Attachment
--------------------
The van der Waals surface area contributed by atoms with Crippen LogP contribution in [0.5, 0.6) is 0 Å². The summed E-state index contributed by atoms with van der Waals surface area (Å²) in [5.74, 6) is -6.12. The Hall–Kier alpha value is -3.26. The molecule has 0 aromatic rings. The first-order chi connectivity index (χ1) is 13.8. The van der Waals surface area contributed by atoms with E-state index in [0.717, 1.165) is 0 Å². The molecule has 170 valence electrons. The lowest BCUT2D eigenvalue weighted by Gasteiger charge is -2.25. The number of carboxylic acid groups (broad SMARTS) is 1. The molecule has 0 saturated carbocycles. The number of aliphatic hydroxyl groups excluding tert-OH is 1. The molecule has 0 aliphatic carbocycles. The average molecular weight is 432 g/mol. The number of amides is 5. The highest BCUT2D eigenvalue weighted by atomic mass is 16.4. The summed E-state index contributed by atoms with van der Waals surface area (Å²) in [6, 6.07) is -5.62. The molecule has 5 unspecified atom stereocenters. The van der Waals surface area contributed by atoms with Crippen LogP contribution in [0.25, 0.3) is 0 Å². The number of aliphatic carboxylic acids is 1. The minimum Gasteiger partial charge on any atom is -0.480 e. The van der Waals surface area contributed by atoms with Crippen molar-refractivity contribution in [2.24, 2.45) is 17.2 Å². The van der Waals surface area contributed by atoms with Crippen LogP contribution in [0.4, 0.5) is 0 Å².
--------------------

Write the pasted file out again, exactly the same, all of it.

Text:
The van der Waals surface area contributed by atoms with Crippen LogP contribution in [0.5, 0.6) is 0 Å². The summed E-state index contributed by atoms with van der Waals surface area (Å²) in [5.74, 6) is -6.12. The Hall–Kier alpha value is -3.26. The molecule has 0 aromatic rings. The first-order chi connectivity index (χ1) is 13.8. The van der Waals surface area contributed by atoms with E-state index in [0.717, 1.165) is 0 Å². The molecule has 170 valence electrons. The lowest BCUT2D eigenvalue weighted by Gasteiger charge is -2.25. The number of carboxylic acid groups (broad SMARTS) is 1. The molecule has 0 saturated carbocycles. The number of aliphatic hydroxyl groups excluding tert-OH is 1. The molecule has 0 aliphatic carbocycles. The average molecular weight is 432 g/mol. The number of amides is 5. The highest BCUT2D eigenvalue weighted by atomic mass is 16.4. The summed E-state index contributed by atoms with van der Waals surface area (Å²) in [6, 6.07) is -5.62. The molecule has 5 unspecified atom stereocenters. The van der Waals surface area contributed by atoms with Crippen LogP contribution in [0.25, 0.3) is 0 Å². The number of aliphatic carboxylic acids is 1. The minimum Gasteiger partial charge on any atom is -0.480 e. The van der Waals surface area contributed by atoms with Crippen molar-refractivity contribution in [2.24, 2.45) is 17.2 Å². The van der Waals surface area contributed by atoms with Crippen LogP contribution in [0.4, 0.5) is 0 Å².